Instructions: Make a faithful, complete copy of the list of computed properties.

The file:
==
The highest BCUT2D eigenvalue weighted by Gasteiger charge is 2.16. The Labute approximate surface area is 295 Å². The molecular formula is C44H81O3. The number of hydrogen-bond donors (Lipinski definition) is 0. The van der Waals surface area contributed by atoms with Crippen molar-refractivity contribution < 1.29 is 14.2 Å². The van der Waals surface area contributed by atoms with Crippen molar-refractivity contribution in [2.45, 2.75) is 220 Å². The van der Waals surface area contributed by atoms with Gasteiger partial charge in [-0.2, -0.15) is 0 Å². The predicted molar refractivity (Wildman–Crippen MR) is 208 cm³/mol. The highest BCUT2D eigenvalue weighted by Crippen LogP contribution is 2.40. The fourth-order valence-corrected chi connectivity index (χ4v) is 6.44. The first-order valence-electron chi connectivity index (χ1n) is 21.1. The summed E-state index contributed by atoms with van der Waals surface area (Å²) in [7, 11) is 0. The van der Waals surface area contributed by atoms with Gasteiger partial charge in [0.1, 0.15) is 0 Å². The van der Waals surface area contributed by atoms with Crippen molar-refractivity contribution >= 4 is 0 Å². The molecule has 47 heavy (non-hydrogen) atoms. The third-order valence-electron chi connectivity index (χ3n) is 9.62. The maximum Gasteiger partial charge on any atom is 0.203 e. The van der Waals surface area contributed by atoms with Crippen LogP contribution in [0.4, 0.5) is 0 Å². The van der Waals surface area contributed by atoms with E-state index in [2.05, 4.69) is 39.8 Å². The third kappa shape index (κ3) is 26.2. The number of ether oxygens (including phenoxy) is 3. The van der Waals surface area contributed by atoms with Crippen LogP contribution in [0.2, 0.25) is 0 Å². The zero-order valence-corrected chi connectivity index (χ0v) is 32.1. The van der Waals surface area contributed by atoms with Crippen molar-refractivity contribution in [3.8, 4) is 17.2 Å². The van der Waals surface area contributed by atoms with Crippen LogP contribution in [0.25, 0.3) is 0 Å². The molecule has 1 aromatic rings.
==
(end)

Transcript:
The highest BCUT2D eigenvalue weighted by Gasteiger charge is 2.16. The Labute approximate surface area is 295 Å². The molecular formula is C44H81O3. The number of hydrogen-bond donors (Lipinski definition) is 0. The van der Waals surface area contributed by atoms with Crippen molar-refractivity contribution < 1.29 is 14.2 Å². The van der Waals surface area contributed by atoms with Crippen molar-refractivity contribution in [2.45, 2.75) is 220 Å². The van der Waals surface area contributed by atoms with Gasteiger partial charge in [-0.2, -0.15) is 0 Å². The predicted molar refractivity (Wildman–Crippen MR) is 208 cm³/mol. The highest BCUT2D eigenvalue weighted by Crippen LogP contribution is 2.40. The fourth-order valence-corrected chi connectivity index (χ4v) is 6.44. The first-order valence-electron chi connectivity index (χ1n) is 21.1. The summed E-state index contributed by atoms with van der Waals surface area (Å²) in [7, 11) is 0. The van der Waals surface area contributed by atoms with Gasteiger partial charge in [0.1, 0.15) is 0 Å². The van der Waals surface area contributed by atoms with Crippen molar-refractivity contribution >= 4 is 0 Å². The molecule has 47 heavy (non-hydrogen) atoms. The third-order valence-electron chi connectivity index (χ3n) is 9.62. The maximum Gasteiger partial charge on any atom is 0.203 e. The van der Waals surface area contributed by atoms with Crippen LogP contribution in [0.4, 0.5) is 0 Å². The van der Waals surface area contributed by atoms with E-state index in [2.05, 4.69) is 39.8 Å². The third kappa shape index (κ3) is 26.2. The number of ether oxygens (including phenoxy) is 3. The van der Waals surface area contributed by atoms with Crippen LogP contribution in [0.2, 0.25) is 0 Å². The zero-order valence-corrected chi connectivity index (χ0v) is 32.1. The van der Waals surface area contributed by atoms with Crippen molar-refractivity contribution in [3.8, 4) is 17.2 Å². The van der Waals surface area contributed by atoms with Crippen LogP contribution in [0.25, 0.3) is 0 Å². The molecule has 1 aromatic rings.